David Smith from the IET chaired an insightful publishing practicalities session on day two of the ALPSP International Conference where Jason Hoyt from PeerJ expounded the benefits of being in the cloud and Alan Hyndman from Digital Science outlined how you have to use Google Analytics to improve your marketing.
Why love Google Analytcis?
It’s free. It’s comprehensive. It's the most commonly used analytics tool. As a result, there is an expert online community (blogs, training forums, etc). Google being Google they constantly upgrade it so it is constantly evolving. It is easy to use - you don’t need SQL or excel skills to use the data - and easy to implement.
Key elements of Google Analytics include the audience overview. This provides overarching information and indicates whether your traffic is going up or down and why, are the visitors staying, and helps assess whether you get quality traffic?
Location provides breakdown of geographical spread of visitors. The technology section includes browsers – essential if you are developing a site which tells you what to test on and how to build best structured site for optimal performance. Traffic sources will tell you where people find you and therefore which part of marketing channel is most successful.
Within the content and conversions function, a common mistake that people make is that they don’t set up goals. When defining conversion you can look at macro conversions (sign up for an account, buy a product, buy a subscription) and micro conversions (stay for more than 5 minutes, view different pages, share with social media, etc). You don’t get data retrospectively so set up goals at the start. You will then be able to drill down into (e.g. conversions or sales and find out how/where people found your site) and focus marketing on the most effective ones.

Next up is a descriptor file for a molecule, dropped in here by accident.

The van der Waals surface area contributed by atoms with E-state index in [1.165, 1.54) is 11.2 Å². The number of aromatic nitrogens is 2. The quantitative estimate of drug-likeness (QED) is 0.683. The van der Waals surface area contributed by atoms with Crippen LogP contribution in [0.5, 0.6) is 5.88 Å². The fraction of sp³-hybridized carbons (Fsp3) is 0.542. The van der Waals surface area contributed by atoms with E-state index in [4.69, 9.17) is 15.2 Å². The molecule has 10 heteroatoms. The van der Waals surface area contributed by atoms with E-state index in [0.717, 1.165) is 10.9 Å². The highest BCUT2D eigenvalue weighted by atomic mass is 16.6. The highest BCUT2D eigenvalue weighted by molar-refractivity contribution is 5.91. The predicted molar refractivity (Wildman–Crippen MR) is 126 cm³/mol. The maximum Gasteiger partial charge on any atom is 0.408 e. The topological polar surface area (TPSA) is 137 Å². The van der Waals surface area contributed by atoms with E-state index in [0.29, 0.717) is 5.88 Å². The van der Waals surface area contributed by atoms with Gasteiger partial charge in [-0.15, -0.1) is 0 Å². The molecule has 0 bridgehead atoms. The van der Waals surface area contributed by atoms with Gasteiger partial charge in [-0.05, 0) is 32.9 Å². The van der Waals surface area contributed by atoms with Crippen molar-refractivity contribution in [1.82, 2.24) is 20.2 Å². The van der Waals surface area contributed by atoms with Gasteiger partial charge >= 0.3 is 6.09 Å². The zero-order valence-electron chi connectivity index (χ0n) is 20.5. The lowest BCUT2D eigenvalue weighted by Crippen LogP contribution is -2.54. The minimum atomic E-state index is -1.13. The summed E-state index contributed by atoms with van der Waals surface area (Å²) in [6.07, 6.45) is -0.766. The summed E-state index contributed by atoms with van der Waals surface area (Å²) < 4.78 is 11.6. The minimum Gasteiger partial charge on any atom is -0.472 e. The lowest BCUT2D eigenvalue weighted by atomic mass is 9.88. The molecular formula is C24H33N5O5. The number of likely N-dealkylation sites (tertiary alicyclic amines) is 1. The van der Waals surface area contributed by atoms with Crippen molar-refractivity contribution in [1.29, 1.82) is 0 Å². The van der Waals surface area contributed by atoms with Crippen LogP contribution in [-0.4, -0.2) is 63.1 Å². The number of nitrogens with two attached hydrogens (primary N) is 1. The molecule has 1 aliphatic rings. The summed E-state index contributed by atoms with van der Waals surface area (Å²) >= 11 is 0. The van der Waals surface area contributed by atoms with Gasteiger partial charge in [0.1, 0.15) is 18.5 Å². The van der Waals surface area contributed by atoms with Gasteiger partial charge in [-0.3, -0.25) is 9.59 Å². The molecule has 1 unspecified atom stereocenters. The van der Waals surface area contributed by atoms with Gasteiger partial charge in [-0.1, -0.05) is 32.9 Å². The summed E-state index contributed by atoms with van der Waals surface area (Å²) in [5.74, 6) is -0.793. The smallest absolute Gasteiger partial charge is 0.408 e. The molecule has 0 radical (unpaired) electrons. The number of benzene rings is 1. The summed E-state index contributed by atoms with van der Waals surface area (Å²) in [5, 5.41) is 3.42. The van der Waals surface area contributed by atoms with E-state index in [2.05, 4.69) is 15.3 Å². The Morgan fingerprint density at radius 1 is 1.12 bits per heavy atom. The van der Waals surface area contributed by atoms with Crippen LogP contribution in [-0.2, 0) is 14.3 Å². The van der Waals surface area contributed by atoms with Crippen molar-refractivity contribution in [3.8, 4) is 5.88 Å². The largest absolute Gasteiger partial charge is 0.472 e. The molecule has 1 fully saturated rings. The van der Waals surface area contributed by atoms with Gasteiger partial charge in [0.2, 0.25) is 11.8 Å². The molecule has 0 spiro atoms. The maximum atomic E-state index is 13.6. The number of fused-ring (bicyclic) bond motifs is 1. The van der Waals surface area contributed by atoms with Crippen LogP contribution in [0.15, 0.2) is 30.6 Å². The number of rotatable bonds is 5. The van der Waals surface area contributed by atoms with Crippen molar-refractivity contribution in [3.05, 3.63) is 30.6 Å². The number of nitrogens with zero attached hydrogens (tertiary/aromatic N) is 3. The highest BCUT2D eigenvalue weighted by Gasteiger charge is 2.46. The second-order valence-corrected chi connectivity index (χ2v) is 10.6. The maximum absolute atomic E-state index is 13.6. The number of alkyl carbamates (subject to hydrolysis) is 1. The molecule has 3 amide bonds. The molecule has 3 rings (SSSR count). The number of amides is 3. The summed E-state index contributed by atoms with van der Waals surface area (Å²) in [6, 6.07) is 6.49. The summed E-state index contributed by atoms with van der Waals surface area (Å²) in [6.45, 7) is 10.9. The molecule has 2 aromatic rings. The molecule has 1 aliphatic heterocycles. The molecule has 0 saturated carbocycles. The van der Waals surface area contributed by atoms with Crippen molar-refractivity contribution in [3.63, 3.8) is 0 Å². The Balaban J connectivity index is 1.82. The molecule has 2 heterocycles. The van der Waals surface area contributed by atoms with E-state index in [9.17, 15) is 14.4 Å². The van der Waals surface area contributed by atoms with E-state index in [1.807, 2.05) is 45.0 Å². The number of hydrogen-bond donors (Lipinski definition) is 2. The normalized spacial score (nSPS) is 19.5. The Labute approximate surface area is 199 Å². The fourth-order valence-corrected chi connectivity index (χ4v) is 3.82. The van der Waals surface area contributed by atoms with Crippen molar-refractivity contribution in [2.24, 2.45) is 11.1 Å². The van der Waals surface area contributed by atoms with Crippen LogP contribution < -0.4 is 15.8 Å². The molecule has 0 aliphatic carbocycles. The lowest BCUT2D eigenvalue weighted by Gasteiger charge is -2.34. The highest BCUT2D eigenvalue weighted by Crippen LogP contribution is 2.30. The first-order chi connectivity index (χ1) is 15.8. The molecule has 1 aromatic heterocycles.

Goal funnels show drop off points that you can use to spot and solve problems. Another key thing is to do is campaign tracking. Don't forget about multi channel attribution. If you look at the end then you might attribute something to Facebook, but actually people don’t use the web in that way. They might sign up via Google for a newsletter, receive email communications. You need to take a step back and consider all channels and how they influence customer behaviour.
Recognise you can outsource to specialists
Jason Hoyt from PeerJ explained the benefits of moving to the cloud. He suggested that you need to go through a period of introspection and throw out (outsource) anything that is not core or where you aren’t experts.
Identify your customer and their top needs. Throw out anything that your customers don’t care about. The modern organization is SaaS-supprted (software as a service). PeerJ started out with SCALR cloud management solution (open source solution). There are a variety of pricing models (monthly, pay per use, etc). They have back-up with Amazon whose servers are global and regional so there are multiple back-ups. The (Amazon) cloud is for organisations both big and small (e.g. Netflix and Dropbox).
Using the cloud has a psychological bonus – of being on the cutting edge of technology. There are exceptions to these rules, but for the most part you’d be served well to follow these tips.